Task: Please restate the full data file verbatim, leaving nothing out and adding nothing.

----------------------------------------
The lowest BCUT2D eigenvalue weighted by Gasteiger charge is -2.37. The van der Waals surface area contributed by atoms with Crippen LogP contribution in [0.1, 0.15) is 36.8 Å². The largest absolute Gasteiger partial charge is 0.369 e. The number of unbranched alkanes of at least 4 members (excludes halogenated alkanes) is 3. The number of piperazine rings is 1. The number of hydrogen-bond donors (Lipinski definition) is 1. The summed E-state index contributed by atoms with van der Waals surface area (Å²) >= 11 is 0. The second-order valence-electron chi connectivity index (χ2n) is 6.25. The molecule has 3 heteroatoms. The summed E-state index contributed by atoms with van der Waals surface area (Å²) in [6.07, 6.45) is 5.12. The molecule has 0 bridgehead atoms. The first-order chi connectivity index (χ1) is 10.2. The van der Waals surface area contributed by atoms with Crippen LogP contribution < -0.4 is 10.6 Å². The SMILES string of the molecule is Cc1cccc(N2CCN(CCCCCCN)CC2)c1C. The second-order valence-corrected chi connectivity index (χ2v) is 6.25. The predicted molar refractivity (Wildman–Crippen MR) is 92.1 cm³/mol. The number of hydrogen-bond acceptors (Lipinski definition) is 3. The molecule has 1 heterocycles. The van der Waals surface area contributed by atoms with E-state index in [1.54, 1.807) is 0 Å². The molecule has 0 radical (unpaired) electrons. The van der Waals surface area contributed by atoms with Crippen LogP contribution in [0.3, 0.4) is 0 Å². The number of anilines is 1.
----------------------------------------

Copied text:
The lowest BCUT2D eigenvalue weighted by Gasteiger charge is -2.37. The van der Waals surface area contributed by atoms with Crippen LogP contribution in [0.1, 0.15) is 36.8 Å². The largest absolute Gasteiger partial charge is 0.369 e. The number of unbranched alkanes of at least 4 members (excludes halogenated alkanes) is 3. The number of piperazine rings is 1. The number of hydrogen-bond donors (Lipinski definition) is 1. The summed E-state index contributed by atoms with van der Waals surface area (Å²) >= 11 is 0. The second-order valence-electron chi connectivity index (χ2n) is 6.25. The molecule has 3 heteroatoms. The summed E-state index contributed by atoms with van der Waals surface area (Å²) in [6.07, 6.45) is 5.12. The molecule has 0 bridgehead atoms. The first-order chi connectivity index (χ1) is 10.2. The van der Waals surface area contributed by atoms with Crippen LogP contribution < -0.4 is 10.6 Å². The SMILES string of the molecule is Cc1cccc(N2CCN(CCCCCCN)CC2)c1C. The second-order valence-corrected chi connectivity index (χ2v) is 6.25. The predicted molar refractivity (Wildman–Crippen MR) is 92.1 cm³/mol. The number of hydrogen-bond acceptors (Lipinski definition) is 3. The molecule has 1 heterocycles. The van der Waals surface area contributed by atoms with E-state index in [1.54, 1.807) is 0 Å². The molecule has 0 radical (unpaired) electrons. The van der Waals surface area contributed by atoms with Crippen LogP contribution in [0.3, 0.4) is 0 Å². The number of anilines is 1.